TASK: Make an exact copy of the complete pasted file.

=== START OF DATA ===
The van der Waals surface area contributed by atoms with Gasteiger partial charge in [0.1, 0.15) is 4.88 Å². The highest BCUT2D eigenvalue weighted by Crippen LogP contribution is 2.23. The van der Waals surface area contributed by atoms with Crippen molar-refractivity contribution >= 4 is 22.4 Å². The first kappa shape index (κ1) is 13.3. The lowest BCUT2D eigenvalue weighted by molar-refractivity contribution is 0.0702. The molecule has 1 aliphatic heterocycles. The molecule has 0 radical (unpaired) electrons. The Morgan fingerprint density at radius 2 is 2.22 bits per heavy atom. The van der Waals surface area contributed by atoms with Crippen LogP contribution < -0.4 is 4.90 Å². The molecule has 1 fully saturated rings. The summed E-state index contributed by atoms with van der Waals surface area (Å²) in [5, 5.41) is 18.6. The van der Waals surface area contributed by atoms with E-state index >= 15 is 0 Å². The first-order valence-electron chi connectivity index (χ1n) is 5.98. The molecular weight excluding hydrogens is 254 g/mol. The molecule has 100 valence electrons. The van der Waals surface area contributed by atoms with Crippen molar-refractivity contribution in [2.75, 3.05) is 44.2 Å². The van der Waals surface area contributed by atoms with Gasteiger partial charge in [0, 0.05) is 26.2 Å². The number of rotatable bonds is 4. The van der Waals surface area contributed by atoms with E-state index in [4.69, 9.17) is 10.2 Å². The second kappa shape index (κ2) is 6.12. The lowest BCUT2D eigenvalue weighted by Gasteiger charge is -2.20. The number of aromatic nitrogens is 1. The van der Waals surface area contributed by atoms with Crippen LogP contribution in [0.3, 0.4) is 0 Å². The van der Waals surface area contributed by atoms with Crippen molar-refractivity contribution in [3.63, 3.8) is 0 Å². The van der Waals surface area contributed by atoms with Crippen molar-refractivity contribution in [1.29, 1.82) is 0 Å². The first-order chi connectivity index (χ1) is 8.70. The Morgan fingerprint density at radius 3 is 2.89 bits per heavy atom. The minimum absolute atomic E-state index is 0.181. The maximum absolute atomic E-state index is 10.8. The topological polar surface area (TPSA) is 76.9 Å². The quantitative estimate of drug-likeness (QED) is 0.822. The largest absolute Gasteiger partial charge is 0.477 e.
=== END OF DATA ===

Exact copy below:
The van der Waals surface area contributed by atoms with Gasteiger partial charge in [0.1, 0.15) is 4.88 Å². The highest BCUT2D eigenvalue weighted by Crippen LogP contribution is 2.23. The van der Waals surface area contributed by atoms with Crippen molar-refractivity contribution >= 4 is 22.4 Å². The first kappa shape index (κ1) is 13.3. The lowest BCUT2D eigenvalue weighted by molar-refractivity contribution is 0.0702. The molecule has 1 aliphatic heterocycles. The molecule has 0 radical (unpaired) electrons. The Morgan fingerprint density at radius 2 is 2.22 bits per heavy atom. The van der Waals surface area contributed by atoms with Crippen LogP contribution < -0.4 is 4.90 Å². The molecule has 1 fully saturated rings. The summed E-state index contributed by atoms with van der Waals surface area (Å²) in [5, 5.41) is 18.6. The van der Waals surface area contributed by atoms with E-state index >= 15 is 0 Å². The first-order valence-electron chi connectivity index (χ1n) is 5.98. The molecular weight excluding hydrogens is 254 g/mol. The molecule has 100 valence electrons. The van der Waals surface area contributed by atoms with Crippen molar-refractivity contribution in [2.75, 3.05) is 44.2 Å². The van der Waals surface area contributed by atoms with Gasteiger partial charge in [0, 0.05) is 26.2 Å². The number of rotatable bonds is 4. The van der Waals surface area contributed by atoms with E-state index in [4.69, 9.17) is 10.2 Å². The second kappa shape index (κ2) is 6.12. The lowest BCUT2D eigenvalue weighted by Gasteiger charge is -2.20. The number of aromatic nitrogens is 1. The van der Waals surface area contributed by atoms with Crippen LogP contribution in [0.3, 0.4) is 0 Å². The van der Waals surface area contributed by atoms with Crippen molar-refractivity contribution in [3.63, 3.8) is 0 Å². The van der Waals surface area contributed by atoms with Crippen molar-refractivity contribution in [1.29, 1.82) is 0 Å². The first-order chi connectivity index (χ1) is 8.70. The Morgan fingerprint density at radius 3 is 2.89 bits per heavy atom. The minimum absolute atomic E-state index is 0.181. The maximum absolute atomic E-state index is 10.8. The topological polar surface area (TPSA) is 76.9 Å². The quantitative estimate of drug-likeness (QED) is 0.822. The largest absolute Gasteiger partial charge is 0.477 e.